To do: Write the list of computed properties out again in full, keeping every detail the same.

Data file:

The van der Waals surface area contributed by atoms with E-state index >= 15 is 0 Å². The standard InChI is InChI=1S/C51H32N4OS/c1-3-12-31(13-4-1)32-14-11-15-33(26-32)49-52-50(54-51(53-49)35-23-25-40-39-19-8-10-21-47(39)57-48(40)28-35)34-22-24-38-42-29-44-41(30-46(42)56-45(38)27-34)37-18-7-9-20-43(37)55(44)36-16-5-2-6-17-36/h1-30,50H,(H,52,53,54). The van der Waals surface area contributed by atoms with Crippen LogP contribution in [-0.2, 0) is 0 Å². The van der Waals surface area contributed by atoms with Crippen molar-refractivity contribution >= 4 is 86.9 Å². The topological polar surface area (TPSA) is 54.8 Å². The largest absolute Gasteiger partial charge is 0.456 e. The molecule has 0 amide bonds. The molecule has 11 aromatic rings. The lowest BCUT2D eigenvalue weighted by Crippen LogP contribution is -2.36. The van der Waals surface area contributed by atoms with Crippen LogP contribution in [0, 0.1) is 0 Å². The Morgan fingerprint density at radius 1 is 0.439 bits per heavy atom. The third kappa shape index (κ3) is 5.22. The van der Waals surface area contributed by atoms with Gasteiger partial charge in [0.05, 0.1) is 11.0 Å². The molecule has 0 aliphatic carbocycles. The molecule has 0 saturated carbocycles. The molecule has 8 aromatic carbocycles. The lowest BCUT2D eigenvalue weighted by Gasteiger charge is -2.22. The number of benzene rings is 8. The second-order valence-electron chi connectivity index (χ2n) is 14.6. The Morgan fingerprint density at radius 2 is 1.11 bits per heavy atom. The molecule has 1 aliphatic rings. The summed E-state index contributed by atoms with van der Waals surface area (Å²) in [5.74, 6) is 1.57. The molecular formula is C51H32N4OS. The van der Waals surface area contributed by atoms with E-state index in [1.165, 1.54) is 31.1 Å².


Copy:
The van der Waals surface area contributed by atoms with E-state index >= 15 is 0 Å². The standard InChI is InChI=1S/C51H32N4OS/c1-3-12-31(13-4-1)32-14-11-15-33(26-32)49-52-50(54-51(53-49)35-23-25-40-39-19-8-10-21-47(39)57-48(40)28-35)34-22-24-38-42-29-44-41(30-46(42)56-45(38)27-34)37-18-7-9-20-43(37)55(44)36-16-5-2-6-17-36/h1-30,50H,(H,52,53,54). The van der Waals surface area contributed by atoms with Crippen LogP contribution in [-0.2, 0) is 0 Å². The van der Waals surface area contributed by atoms with Crippen molar-refractivity contribution >= 4 is 86.9 Å². The topological polar surface area (TPSA) is 54.8 Å². The largest absolute Gasteiger partial charge is 0.456 e. The molecule has 0 amide bonds. The molecule has 11 aromatic rings. The lowest BCUT2D eigenvalue weighted by Crippen LogP contribution is -2.36. The van der Waals surface area contributed by atoms with Crippen LogP contribution in [0, 0.1) is 0 Å². The Morgan fingerprint density at radius 1 is 0.439 bits per heavy atom. The third kappa shape index (κ3) is 5.22. The van der Waals surface area contributed by atoms with Gasteiger partial charge in [0.05, 0.1) is 11.0 Å². The molecule has 0 aliphatic carbocycles. The molecule has 0 saturated carbocycles. The molecule has 8 aromatic carbocycles. The lowest BCUT2D eigenvalue weighted by Gasteiger charge is -2.22. The number of benzene rings is 8. The second-order valence-electron chi connectivity index (χ2n) is 14.6. The Morgan fingerprint density at radius 2 is 1.11 bits per heavy atom. The molecule has 1 aliphatic rings. The summed E-state index contributed by atoms with van der Waals surface area (Å²) in [5.74, 6) is 1.57. The molecular formula is C51H32N4OS. The van der Waals surface area contributed by atoms with E-state index in [1.165, 1.54) is 31.1 Å².